|NEW ZEALAND'S EDUCATION
Careers New Zealand has launched the country?s first Career Education Benchmarks. Revisit some of the essentials of this new initiative with Careers New Zealand?s Dale Bailey.
The Career Education Benchmarks were unveiled by Education Minister Anne Tolley at Christchurch?s Hornby High School in October 2011, ushering in a new era for career development in this country.
The benchmarks are a self-review tool designed to assist secondary schools around the country to develop effective practice and deliver high quality career education. This is done by:
As benchmarks project executive Dale Bailey explained, each school has a responsibility for making decisions about career education, and the benchmarks will help guide their thinking.
?Trustees, senior managers and careers leaders in schools each have a role to play in making career education successful. Our school system is diverse, and the benchmarks are designed to inform, not prescribe. Consequently, each school will need to determine the process they will follow,? said Mr Bailey.
?We will make support materials available to help guide the self-review process and to assist schools to plan their career education programmes and services so they meet the needs of their students and communities.?
The benchmarks have been the culmination of extensive work and development by Careers New Zealand staff, with expert input from the Careers and Transition Education Association (CATE), and the education and research sectors.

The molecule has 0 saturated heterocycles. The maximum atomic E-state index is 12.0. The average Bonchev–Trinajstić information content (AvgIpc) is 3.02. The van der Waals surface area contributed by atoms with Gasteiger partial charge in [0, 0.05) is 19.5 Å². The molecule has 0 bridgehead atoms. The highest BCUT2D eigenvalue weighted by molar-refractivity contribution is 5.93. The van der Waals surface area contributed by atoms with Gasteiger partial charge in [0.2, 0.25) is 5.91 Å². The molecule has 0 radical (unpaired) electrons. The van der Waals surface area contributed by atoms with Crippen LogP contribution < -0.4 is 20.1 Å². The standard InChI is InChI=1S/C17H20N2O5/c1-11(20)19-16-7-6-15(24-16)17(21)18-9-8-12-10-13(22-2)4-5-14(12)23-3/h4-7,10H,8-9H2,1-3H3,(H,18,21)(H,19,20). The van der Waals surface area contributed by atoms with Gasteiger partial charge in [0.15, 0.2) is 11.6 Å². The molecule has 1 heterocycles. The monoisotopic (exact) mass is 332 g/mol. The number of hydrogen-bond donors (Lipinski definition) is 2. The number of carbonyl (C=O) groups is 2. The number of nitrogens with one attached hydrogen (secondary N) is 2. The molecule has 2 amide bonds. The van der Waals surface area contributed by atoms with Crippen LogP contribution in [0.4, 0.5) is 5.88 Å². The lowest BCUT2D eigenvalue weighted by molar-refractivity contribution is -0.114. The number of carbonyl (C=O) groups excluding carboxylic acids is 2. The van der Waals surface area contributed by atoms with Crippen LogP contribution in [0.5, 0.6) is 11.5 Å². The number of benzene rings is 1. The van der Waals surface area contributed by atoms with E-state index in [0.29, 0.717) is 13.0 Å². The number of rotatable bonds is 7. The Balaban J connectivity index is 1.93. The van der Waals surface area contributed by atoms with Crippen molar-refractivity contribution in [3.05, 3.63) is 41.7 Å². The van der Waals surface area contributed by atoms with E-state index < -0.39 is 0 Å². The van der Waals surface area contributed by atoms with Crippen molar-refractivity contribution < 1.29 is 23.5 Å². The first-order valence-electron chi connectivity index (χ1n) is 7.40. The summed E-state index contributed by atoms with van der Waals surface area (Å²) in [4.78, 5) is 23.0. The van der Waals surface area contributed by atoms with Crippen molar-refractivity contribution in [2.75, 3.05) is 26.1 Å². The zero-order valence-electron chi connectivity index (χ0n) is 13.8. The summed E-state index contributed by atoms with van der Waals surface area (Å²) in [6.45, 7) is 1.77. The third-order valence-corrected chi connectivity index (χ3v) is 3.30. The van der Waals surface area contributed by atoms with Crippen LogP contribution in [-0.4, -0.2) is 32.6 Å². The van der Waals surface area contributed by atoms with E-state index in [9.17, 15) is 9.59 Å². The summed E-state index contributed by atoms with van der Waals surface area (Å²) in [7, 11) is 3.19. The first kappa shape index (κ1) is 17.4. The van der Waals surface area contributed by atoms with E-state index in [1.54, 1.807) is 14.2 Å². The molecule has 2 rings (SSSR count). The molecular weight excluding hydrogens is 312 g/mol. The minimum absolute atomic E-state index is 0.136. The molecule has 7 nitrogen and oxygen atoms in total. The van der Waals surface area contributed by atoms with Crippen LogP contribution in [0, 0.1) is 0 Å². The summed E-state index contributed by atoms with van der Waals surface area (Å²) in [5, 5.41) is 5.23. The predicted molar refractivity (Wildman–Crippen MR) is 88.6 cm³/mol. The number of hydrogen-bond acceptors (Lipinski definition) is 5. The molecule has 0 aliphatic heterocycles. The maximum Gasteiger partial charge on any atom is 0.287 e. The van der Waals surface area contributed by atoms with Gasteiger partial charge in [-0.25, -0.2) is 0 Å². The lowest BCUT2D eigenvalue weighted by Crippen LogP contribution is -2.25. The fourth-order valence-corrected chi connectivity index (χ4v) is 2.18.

With a backdrop of record levels of youth unemployment, and continuing economic uncertainty, Mr Bailey said the benchmarks were a priority for Careers New Zealand. ?Career education is vital to the future of our young people and the economy of New Zealand. We are all responsible for improving the quality of career education so our young people have the competences to manage their own careers.?
The importance of career development has also been highlighted in recent months by independent thinktank the New Zealand Institute, following the release of its report on reducing youth disadvantage in July 2011 ? 'More Ladders, Fewer Snakes: Two Proposals to Reduce Youth Disadvantage'.
The report found career planning was essential and recommended schools ?provide better career guidance and transition support to students as they leave school and enter study, training or the workplace?.
Mr Bailey said the new benchmarks, as well as supporting resources and services, would be available for use country-wide from Term 1 in 2012.
?We intend to review the benchmarks each year to ensure they are up to date and informed by school practice and future research.?